She also questioned why middle-class white men were often the ones chosen to comment on the issue.

"I don't want to hear any 'white guy reckons' because my girls are hurt by this. All those reckons, what they're saying to my girls, the girls hear it very clearly - and they're living in misery and pain."

For Ms Tavola, the details - the flatmates, the electoral roll admission, the disgruntled source approaching media about their version of things at the time - didn't mean anything to her.

She said Mrs Turei was savvy in the way she made the system work for her, and she had good intentions.

"I feel like she's in politics for the right reasons, I'm interested in politics because of why Metiria got into politics. We can all relate to being the only brownie at the table."

The message of struggling to survive as a brown woman has been personal, so too was the way they saw the media treatment of Metiria.

"The media bullying, it's been awful. It's an assault on all of us. Last night when I saw the news, it was painful," she said.

'It's a familiar tale'

Mother, writer and sociology major Leah Damm said it came down to the willingness to believe poor Māori women.

Leah Damm

Leah Damm Photo: Supplied

"Even our closest relatives can't fully fathom some of our circumstances and things that we need to do to keep our children well and healthy. Yet the word of an unnamed relative is enough to have some powerful institutions and journalistic voices decide that Metiria is a liar.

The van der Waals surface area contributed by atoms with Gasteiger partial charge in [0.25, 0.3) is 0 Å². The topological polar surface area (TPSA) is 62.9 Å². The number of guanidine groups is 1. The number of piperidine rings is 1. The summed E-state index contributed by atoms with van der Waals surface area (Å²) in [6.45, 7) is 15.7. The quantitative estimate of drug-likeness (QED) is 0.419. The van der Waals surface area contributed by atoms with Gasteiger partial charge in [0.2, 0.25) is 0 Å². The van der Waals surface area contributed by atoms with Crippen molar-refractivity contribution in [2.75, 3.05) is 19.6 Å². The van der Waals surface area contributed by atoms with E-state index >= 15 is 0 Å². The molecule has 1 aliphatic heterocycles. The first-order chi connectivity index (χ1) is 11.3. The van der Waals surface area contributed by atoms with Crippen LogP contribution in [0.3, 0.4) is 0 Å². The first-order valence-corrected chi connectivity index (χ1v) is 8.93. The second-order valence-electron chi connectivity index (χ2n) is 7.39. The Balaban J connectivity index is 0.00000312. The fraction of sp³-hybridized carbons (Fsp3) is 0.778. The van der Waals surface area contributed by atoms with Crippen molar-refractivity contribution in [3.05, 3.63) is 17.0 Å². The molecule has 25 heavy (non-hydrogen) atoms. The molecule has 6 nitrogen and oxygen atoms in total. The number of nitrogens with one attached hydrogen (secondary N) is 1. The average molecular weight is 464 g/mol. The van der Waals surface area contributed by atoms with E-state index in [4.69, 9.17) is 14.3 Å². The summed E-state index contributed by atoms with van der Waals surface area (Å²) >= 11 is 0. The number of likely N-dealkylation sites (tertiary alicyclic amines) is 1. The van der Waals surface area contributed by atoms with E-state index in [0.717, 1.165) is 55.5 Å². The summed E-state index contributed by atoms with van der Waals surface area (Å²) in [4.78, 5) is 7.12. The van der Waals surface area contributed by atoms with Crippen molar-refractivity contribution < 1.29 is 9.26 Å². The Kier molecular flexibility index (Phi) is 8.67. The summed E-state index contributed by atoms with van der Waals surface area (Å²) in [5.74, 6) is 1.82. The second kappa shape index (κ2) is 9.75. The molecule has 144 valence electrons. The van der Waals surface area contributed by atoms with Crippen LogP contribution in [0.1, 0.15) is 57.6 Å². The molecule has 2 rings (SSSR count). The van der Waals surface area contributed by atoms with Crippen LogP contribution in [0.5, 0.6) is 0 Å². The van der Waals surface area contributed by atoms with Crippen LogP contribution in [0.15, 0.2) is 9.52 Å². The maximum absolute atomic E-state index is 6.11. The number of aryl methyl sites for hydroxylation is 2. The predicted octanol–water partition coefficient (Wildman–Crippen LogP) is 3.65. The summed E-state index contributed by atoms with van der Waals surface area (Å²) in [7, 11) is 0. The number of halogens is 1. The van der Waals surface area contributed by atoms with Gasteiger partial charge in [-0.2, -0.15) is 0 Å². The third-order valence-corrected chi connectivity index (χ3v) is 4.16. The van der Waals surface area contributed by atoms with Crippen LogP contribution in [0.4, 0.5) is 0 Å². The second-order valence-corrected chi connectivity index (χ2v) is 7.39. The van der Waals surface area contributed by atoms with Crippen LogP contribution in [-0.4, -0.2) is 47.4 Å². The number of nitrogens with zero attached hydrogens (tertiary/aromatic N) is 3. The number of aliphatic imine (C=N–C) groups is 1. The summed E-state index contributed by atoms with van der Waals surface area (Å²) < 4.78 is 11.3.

"It's a familiar tale for many women, and too many women experience the exact same cruel scrutiny in WINZ offices. It's a scrutiny that, despite some protestations that the media is non-partisan, is not framed or distributed equally."

Ms Damm said she was worried about what it all meant for anyone else with hopes of entering public office.

"Given the disproportionate numbers of Māori and Pasifika women living in poverty, many bending rules and breaking laws to survive - I wonder what this says to our potential and hopes that one day we can do 'anything'."

Ms Ale agreed, saying Mrs Turei did what poor people are told to do: to better themselves, to not use welfare as a "lifestyle" but as a way to support themselves until they can support themselves through full time work.

"She has done all that and more ... and she still gets treated this way. It's a lesson in contradictions ... We'd rather someone beat their chest about living by the letter of the law, than feed their kids. We'd rather kids go hungry, than feed them."

Ms de Young said she understood that the media was supposed to hold people to account, but questioned the decisions around how things were framed, including what was pursued and what was not.

"What sort of people do we want to have in our parliament and where do we want our country to be? And was chasing a person who was honest and wore her heart on her sleeve, and wanted better for everybody, was that something that we are proud to have achieved? Because that's basically the outcome, we've lost a member of parliament who cared."